Argue later but pay NOW says taxman: Shock order means big bills for thousands in avoidance schemes
Celebrities and major companies locked in legal battles over tax-avoidance schemes will be forced to pay up before their cases are resolved, under new rules to be introduced in this week’s Budget.
The rules will hit 65,000 companies and individuals in dispute with the taxman over their use of complex schemes, and could deliver Chancellor George Osborne a much-needed £5 billion boost to the Treasury’s coffers.
The clampdown will mean that claimed tax will have to be paid by October this year, even if a case is still being fought.
The rule change was announced by the Treasury earlier this year, but will catch many by surprise, according to City accountants, because it will be backdated, covering not just new disputes but all outstanding cases of the past 15 years.
The upfront payments of tax will affect TV presenters, footballers, singers and City bankers, as well as major companies, who have joined notorious tax avoidance schemes.
Under current rules, taxpayers who claim big tax reliefs through an avoidance scheme hold on to the cash until a court rules against them. The new system will require them to pay any disputed sums – only getting the money back if the tax tribunal eventually rules in their favour.
David Gauke, the Exchequer Secretary, said in January: ‘Taxpayers and scheme promoters are incentivised to sit back and delay as long as possible, despite evidence that in the vast majority of cases, when the dispute is resolved, tax is due.’
A financier involved with some of the historical schemes said the move was a practical measure for Revenue & Customs, adding: ‘There are lots of old deals. The Revenue has had no stick to beat the investors with, to move the inquiries forward any quicker. It’s quite a draconian measure, but no one is going to have any sympathy with investors in tax-avoidance schemes.’
If, as expected, the measures are in Wednesday’s Budget they will become law in July, at which point the taxman will start issuing notices requiring payment within 90 days.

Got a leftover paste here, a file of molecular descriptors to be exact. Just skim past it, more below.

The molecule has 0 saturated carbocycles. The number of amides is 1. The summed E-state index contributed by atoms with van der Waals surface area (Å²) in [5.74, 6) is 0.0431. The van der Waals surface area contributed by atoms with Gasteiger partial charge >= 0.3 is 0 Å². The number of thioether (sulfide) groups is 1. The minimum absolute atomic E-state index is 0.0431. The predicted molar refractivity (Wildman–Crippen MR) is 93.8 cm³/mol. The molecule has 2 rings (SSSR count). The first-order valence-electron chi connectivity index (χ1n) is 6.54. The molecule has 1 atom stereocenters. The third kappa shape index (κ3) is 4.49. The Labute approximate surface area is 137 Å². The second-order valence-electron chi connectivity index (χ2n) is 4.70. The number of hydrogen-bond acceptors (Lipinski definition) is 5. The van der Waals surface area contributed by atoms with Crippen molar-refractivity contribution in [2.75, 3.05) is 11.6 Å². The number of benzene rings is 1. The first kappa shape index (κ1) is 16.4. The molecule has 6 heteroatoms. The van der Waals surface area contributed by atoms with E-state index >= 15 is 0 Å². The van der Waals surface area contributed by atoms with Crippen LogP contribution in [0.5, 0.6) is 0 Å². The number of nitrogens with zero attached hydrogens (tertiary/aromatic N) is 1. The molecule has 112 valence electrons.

The move will affect 12,000 people who bought into film schemes or versions of them. Celebrities including Ant and Dec, David Beckham, Gary Lineker, Guy Ritchie, Bob Geldof, Geri Halliwell, Davina McCall and Lord Lloyd-Webber could all be forced to find cash after investing in Ingenious film schemes, which qualified for tax breaks under rules designed to help the UK film industry. Hit movies such as Life Of Pi and Avatar benefited from tax relief.
Ingenious disputes the Revenue’s claim. It plans to fight for its scheme at a tax tribunal in November.
A further 16,000 people will face bills after they arranged to be paid through loans made by offshore companies or employee benefit trusts. Comedian Jimmy Carr used a version of those set-ups but has now unwound the structure.
Meanwhile, about 8,500 homebuyers face bills after trying to avoid stamp duty.
The scale of the sweep of historical tax disputes is unprecedented, and is leading to speculation as to how much it could raise for the Chancellor.
When the Revenue outlined its plan, it remained coy on the possible proceeds, saying: ‘The final costing will be subject to scrutiny by the Office for Budget Responsibility and will be set out at Budget 2014.’
But the figure will comfortably reach billions – with the tax at stake in the Ingenious dispute alone said to be worth £1billion.
Tax advisers suggest that some who entered into such schemes will be furious. Andrew Hubbard, a tax adviser at City accountancy firm Baker Tilly, said: ‘Many people will have entered into avoidance schemes in the past – some of which may well not be seen as particularly aggressive or which may have a reasonable chance of success.’
Ingenious and investors in its plans have been particularly insistent that their schemes provided support for British films rather than purely generating tax advantages.
Hubbard even suggested that someone could bring a judicial review of the proposals on the basis that the new rules give the Revenue too much power. Others are sceptical that a challenge could succeed, not least because the measures already apply in VAT cases.
A key issue is how far the sweep will go. The broadest suggestion is that anyone who has told the taxman about an avoidance scheme under the disclosure regime must pay up.
However, the scope is likely to be limited to schemes where the Revenue has opened an inquiry that has yet to be resolved. It will issue a list of schemes affected before the Finance Bill becomes law.
Because some schemes go back as far as the late-1990s, there will be significant interest to pay on top of the tax due. Richard Rose, a tax adviser at accountancy group BDO, suggests that for pre-2005 cases as much as a quarter of the bill could be made up of interest.
The measure will result in a huge cash inflow for the Treasury, but auditors may warn the Chancellor not to claim the cash as a windfall.Technically the money is already in the national accounts as money the Government believes it is owed.
What is more, in cases where the tax scheme is eventually deemed legal, the Treasury will have to pay the cash back.
That may be of little comfort to those writing a big cheque this October.
Credit: This is money